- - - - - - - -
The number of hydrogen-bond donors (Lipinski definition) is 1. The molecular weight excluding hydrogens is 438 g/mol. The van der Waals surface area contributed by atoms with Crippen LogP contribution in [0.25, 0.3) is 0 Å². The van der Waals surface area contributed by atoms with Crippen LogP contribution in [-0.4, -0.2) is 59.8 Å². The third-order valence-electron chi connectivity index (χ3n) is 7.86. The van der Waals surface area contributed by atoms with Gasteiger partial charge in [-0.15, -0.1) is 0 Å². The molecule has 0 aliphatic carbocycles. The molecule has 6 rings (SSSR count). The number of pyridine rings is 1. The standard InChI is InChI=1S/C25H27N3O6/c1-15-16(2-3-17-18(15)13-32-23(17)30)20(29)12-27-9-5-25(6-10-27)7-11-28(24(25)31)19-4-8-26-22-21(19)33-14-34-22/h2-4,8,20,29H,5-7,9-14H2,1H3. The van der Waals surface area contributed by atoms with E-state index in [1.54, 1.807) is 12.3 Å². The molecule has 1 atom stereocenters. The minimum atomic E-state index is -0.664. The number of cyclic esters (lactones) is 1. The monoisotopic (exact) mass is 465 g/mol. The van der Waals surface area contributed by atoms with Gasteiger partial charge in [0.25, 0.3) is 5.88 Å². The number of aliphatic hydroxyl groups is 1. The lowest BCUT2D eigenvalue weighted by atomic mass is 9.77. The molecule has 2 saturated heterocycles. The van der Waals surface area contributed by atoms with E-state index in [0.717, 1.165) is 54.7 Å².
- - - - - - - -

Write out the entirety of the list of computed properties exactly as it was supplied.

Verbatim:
The number of hydrogen-bond donors (Lipinski definition) is 1. The molecular weight excluding hydrogens is 438 g/mol. The van der Waals surface area contributed by atoms with Crippen LogP contribution in [0.25, 0.3) is 0 Å². The van der Waals surface area contributed by atoms with Crippen LogP contribution in [-0.4, -0.2) is 59.8 Å². The third-order valence-electron chi connectivity index (χ3n) is 7.86. The van der Waals surface area contributed by atoms with Gasteiger partial charge in [-0.15, -0.1) is 0 Å². The molecule has 0 aliphatic carbocycles. The molecule has 6 rings (SSSR count). The number of pyridine rings is 1. The standard InChI is InChI=1S/C25H27N3O6/c1-15-16(2-3-17-18(15)13-32-23(17)30)20(29)12-27-9-5-25(6-10-27)7-11-28(24(25)31)19-4-8-26-22-21(19)33-14-34-22/h2-4,8,20,29H,5-7,9-14H2,1H3. The van der Waals surface area contributed by atoms with E-state index in [1.54, 1.807) is 12.3 Å². The molecule has 1 atom stereocenters. The minimum atomic E-state index is -0.664. The number of cyclic esters (lactones) is 1. The monoisotopic (exact) mass is 465 g/mol. The van der Waals surface area contributed by atoms with Gasteiger partial charge in [0.25, 0.3) is 5.88 Å². The number of aliphatic hydroxyl groups is 1. The lowest BCUT2D eigenvalue weighted by atomic mass is 9.77. The molecule has 2 saturated heterocycles. The van der Waals surface area contributed by atoms with E-state index in [0.717, 1.165) is 54.7 Å².